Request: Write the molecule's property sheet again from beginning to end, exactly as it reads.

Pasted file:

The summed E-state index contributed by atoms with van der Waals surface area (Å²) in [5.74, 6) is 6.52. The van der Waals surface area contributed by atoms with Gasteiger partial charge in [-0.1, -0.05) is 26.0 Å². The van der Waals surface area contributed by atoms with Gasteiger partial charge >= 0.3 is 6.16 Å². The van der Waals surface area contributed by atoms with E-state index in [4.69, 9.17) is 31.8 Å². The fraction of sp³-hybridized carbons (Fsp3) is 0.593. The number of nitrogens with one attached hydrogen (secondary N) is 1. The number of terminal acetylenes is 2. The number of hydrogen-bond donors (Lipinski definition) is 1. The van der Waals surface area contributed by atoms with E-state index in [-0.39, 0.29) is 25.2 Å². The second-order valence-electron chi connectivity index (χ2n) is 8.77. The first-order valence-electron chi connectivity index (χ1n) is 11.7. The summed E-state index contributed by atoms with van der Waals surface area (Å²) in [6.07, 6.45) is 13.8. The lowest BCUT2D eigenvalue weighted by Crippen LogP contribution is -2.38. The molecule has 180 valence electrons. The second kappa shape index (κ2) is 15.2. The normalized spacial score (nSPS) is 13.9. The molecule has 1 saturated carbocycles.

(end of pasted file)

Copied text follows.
The summed E-state index contributed by atoms with van der Waals surface area (Å²) in [5.74, 6) is 6.52. The van der Waals surface area contributed by atoms with Gasteiger partial charge in [-0.1, -0.05) is 26.0 Å². The van der Waals surface area contributed by atoms with Gasteiger partial charge >= 0.3 is 6.16 Å². The van der Waals surface area contributed by atoms with E-state index in [4.69, 9.17) is 31.8 Å². The fraction of sp³-hybridized carbons (Fsp3) is 0.593. The number of nitrogens with one attached hydrogen (secondary N) is 1. The number of terminal acetylenes is 2. The number of hydrogen-bond donors (Lipinski definition) is 1. The van der Waals surface area contributed by atoms with E-state index in [-0.39, 0.29) is 25.2 Å². The second-order valence-electron chi connectivity index (χ2n) is 8.77. The first-order valence-electron chi connectivity index (χ1n) is 11.7. The summed E-state index contributed by atoms with van der Waals surface area (Å²) in [6.07, 6.45) is 13.8. The lowest BCUT2D eigenvalue weighted by Crippen LogP contribution is -2.38. The molecule has 180 valence electrons. The second kappa shape index (κ2) is 15.2. The normalized spacial score (nSPS) is 13.9. The molecule has 1 saturated carbocycles.